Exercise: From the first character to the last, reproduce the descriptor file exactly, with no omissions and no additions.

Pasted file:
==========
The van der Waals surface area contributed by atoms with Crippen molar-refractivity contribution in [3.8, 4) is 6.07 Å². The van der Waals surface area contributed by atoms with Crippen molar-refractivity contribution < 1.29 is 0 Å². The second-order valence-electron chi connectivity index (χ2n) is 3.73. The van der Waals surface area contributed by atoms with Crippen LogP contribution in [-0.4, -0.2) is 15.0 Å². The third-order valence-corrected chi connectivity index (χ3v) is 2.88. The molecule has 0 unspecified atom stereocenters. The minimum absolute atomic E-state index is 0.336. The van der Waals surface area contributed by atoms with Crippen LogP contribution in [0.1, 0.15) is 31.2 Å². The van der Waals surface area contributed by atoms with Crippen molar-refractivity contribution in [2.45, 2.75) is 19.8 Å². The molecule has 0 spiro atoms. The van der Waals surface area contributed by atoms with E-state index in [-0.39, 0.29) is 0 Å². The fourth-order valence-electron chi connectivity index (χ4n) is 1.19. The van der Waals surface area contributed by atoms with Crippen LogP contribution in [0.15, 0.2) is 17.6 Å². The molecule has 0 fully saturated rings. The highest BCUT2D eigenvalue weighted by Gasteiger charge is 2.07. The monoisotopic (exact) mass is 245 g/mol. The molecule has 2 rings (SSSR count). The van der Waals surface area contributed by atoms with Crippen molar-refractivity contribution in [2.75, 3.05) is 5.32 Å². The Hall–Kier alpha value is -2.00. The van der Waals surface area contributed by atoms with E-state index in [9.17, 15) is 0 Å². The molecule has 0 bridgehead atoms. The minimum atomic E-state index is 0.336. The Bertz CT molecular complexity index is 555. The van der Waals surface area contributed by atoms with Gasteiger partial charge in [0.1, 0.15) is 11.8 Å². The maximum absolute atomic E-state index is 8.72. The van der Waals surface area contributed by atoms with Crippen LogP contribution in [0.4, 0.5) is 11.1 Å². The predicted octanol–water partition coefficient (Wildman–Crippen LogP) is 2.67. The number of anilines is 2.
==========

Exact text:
The van der Waals surface area contributed by atoms with Crippen molar-refractivity contribution in [3.8, 4) is 6.07 Å². The van der Waals surface area contributed by atoms with Crippen molar-refractivity contribution < 1.29 is 0 Å². The second-order valence-electron chi connectivity index (χ2n) is 3.73. The van der Waals surface area contributed by atoms with Crippen LogP contribution in [-0.4, -0.2) is 15.0 Å². The third-order valence-corrected chi connectivity index (χ3v) is 2.88. The molecule has 0 unspecified atom stereocenters. The minimum absolute atomic E-state index is 0.336. The van der Waals surface area contributed by atoms with Crippen LogP contribution in [0.1, 0.15) is 31.2 Å². The van der Waals surface area contributed by atoms with Crippen molar-refractivity contribution in [2.45, 2.75) is 19.8 Å². The molecule has 0 spiro atoms. The van der Waals surface area contributed by atoms with E-state index in [-0.39, 0.29) is 0 Å². The fourth-order valence-electron chi connectivity index (χ4n) is 1.19. The van der Waals surface area contributed by atoms with Crippen LogP contribution in [0.15, 0.2) is 17.6 Å². The molecule has 0 fully saturated rings. The highest BCUT2D eigenvalue weighted by Gasteiger charge is 2.07. The monoisotopic (exact) mass is 245 g/mol. The molecule has 2 rings (SSSR count). The van der Waals surface area contributed by atoms with Crippen molar-refractivity contribution in [2.75, 3.05) is 5.32 Å². The Hall–Kier alpha value is -2.00. The van der Waals surface area contributed by atoms with E-state index in [9.17, 15) is 0 Å². The molecule has 0 bridgehead atoms. The minimum atomic E-state index is 0.336. The Bertz CT molecular complexity index is 555. The van der Waals surface area contributed by atoms with Gasteiger partial charge in [0.1, 0.15) is 11.8 Å². The maximum absolute atomic E-state index is 8.72. The van der Waals surface area contributed by atoms with Crippen LogP contribution in [0.4, 0.5) is 11.1 Å². The predicted octanol–water partition coefficient (Wildman–Crippen LogP) is 2.67. The number of anilines is 2.